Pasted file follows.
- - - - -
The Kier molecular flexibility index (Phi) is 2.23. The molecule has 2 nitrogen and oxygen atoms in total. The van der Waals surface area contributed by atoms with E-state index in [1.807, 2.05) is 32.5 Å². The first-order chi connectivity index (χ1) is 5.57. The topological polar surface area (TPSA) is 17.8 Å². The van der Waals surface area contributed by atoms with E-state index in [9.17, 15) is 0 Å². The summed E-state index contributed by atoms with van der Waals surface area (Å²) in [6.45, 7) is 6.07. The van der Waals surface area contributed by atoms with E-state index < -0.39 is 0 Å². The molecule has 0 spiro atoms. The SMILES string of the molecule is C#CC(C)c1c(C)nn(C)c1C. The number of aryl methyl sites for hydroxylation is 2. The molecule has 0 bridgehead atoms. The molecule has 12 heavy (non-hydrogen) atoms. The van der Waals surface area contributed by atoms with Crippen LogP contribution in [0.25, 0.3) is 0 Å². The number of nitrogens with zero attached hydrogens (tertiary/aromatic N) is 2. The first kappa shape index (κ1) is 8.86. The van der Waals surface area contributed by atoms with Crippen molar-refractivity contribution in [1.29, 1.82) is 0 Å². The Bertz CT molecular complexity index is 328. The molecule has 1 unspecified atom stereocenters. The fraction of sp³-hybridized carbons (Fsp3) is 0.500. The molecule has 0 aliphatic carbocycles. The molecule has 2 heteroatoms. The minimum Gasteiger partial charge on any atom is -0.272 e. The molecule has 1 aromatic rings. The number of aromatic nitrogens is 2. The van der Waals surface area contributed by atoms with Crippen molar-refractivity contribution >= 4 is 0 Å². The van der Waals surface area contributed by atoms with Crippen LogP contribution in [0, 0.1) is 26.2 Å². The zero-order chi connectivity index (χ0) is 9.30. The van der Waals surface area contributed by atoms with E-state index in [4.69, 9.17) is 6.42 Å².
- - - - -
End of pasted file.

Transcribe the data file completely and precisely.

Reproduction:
The Kier molecular flexibility index (Phi) is 2.23. The molecule has 2 nitrogen and oxygen atoms in total. The van der Waals surface area contributed by atoms with E-state index in [1.807, 2.05) is 32.5 Å². The first-order chi connectivity index (χ1) is 5.57. The topological polar surface area (TPSA) is 17.8 Å². The van der Waals surface area contributed by atoms with E-state index in [9.17, 15) is 0 Å². The summed E-state index contributed by atoms with van der Waals surface area (Å²) in [6.45, 7) is 6.07. The van der Waals surface area contributed by atoms with E-state index < -0.39 is 0 Å². The molecule has 0 spiro atoms. The SMILES string of the molecule is C#CC(C)c1c(C)nn(C)c1C. The number of aryl methyl sites for hydroxylation is 2. The molecule has 0 bridgehead atoms. The molecule has 12 heavy (non-hydrogen) atoms. The van der Waals surface area contributed by atoms with Crippen LogP contribution in [0.25, 0.3) is 0 Å². The number of nitrogens with zero attached hydrogens (tertiary/aromatic N) is 2. The first kappa shape index (κ1) is 8.86. The van der Waals surface area contributed by atoms with Crippen molar-refractivity contribution in [1.29, 1.82) is 0 Å². The Bertz CT molecular complexity index is 328. The molecule has 1 unspecified atom stereocenters. The fraction of sp³-hybridized carbons (Fsp3) is 0.500. The molecule has 0 aliphatic carbocycles. The molecule has 2 heteroatoms. The minimum Gasteiger partial charge on any atom is -0.272 e. The molecule has 1 aromatic rings. The number of aromatic nitrogens is 2. The van der Waals surface area contributed by atoms with Crippen molar-refractivity contribution >= 4 is 0 Å². The van der Waals surface area contributed by atoms with Crippen LogP contribution in [0, 0.1) is 26.2 Å². The zero-order chi connectivity index (χ0) is 9.30. The van der Waals surface area contributed by atoms with E-state index in [4.69, 9.17) is 6.42 Å².